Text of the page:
This statement is untrue.

The Planning commission had an update on Cubberley as a study session and transmitted no official recommendation on the matter period. They did not take a vote so there is no such "behast " implied or officially transmitted whatsoever!


Resident 1-Adobe Meadows
Registered user
Adobe-Meadow
on May 28, 2019 at 9:01 pm
Resident 1-Adobe Meadows, Adobe-Meadow
Registered user
on May 28, 2019 at 9:01 pm

Thank you Anon for your comments. I looked up Concordia and from where Google is sitting they are an east cost group. If that is untrue what is the local business address? I previously indicated that we have had great support from the local experts in the past who understand Palo Alto history and have successfully completed projects which are in conformance with city, state, county, and state specifications. We love you people - great jobs in the city.
The Mitchell Park project had some problems that were eventually solved to great results but the type problems encountered indicated a lack of experience in managing "redevelopment" projects. We are not going to go down that road again.
Housing changes the nature of the end product and those changes cannot be corrected. Also changes the tax base of the project - NOT GOOD. the whole point is to upgrade the site which falls into the typical expected requirements for any aging property. Bottom line is that the city can make money by upgrading the site with an upgrade to the theatre - bigger with more amenities for getting more use.
The site currently has good use for the over 50 groups for exercise and dancing and fun. The city depending on Lucie Stern as their sole site is not good. Lots of good use by small non-profits who need a space to operate their programs.


Chris
University South
on May 28, 2019 at 10:12 pm
Chris, University South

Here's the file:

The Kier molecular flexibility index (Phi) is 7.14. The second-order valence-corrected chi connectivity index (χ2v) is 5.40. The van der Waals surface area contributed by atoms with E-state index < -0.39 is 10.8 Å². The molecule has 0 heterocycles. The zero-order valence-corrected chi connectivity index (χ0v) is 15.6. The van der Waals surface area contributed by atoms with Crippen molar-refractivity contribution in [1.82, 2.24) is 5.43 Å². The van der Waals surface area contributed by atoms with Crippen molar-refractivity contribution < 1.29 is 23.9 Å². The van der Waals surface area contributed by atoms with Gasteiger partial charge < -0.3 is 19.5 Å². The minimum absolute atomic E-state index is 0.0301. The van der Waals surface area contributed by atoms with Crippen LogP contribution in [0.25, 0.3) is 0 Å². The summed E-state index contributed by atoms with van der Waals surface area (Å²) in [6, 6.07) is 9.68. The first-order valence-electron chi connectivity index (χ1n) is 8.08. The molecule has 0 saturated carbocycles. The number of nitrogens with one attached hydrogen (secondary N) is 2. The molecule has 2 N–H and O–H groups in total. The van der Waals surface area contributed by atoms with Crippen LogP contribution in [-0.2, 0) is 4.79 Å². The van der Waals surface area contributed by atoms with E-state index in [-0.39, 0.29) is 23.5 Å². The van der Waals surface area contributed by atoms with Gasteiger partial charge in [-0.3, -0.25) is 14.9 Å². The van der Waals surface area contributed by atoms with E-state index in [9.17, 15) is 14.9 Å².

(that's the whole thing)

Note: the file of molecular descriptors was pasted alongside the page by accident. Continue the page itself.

on May 28, 2019 at 10:12 pm

Housing does not need to be built at Cubberley, but Filseth needs to knocked off his hypocritical stance of housing as a major priority but then doing everything he can to prevent more housing from being built. Cormsck would make a good mayor next year.


musical
Palo Verde
on May 29, 2019 at 1:13 am
musical, Palo Verde
on May 29, 2019 at 1:13 am

Perhaps these new suggestions to add housing are tactical. Sowing divisiveness to obstruct any actual decision. Similar to keeping the city-wide tunnel option on the table for grade separation. We should be able to stretch the studies and community meetings into the 22nd century! (And coincidentally Concordia's contract.) The school's been closed four decades already without a bulldozer in sight (except filling the pool). Since we flushed the homeless encampment, Cubberley has been useful as our convenient slot for temporarily locating the Mitchell Park Library, Avenidas, and now the Junior Museum. A workable venue for controversial presidential campaign rallies and large private company parties. (How quickly forgotten.) Cubberley is the last large "open space" left in our town's flatlands. Closest we'll ever have to a "fairgrounds."


Resident 1-Adobe Meadows
Registered user
Adobe-Meadow
on May 29, 2019 at 7:53 am
Resident 1-Adobe Meadows, Adobe-Meadow
Registered user
on May 29, 2019 at 7:53 am

Since housing is the rationale for arguments here there are obvious places to put new housing: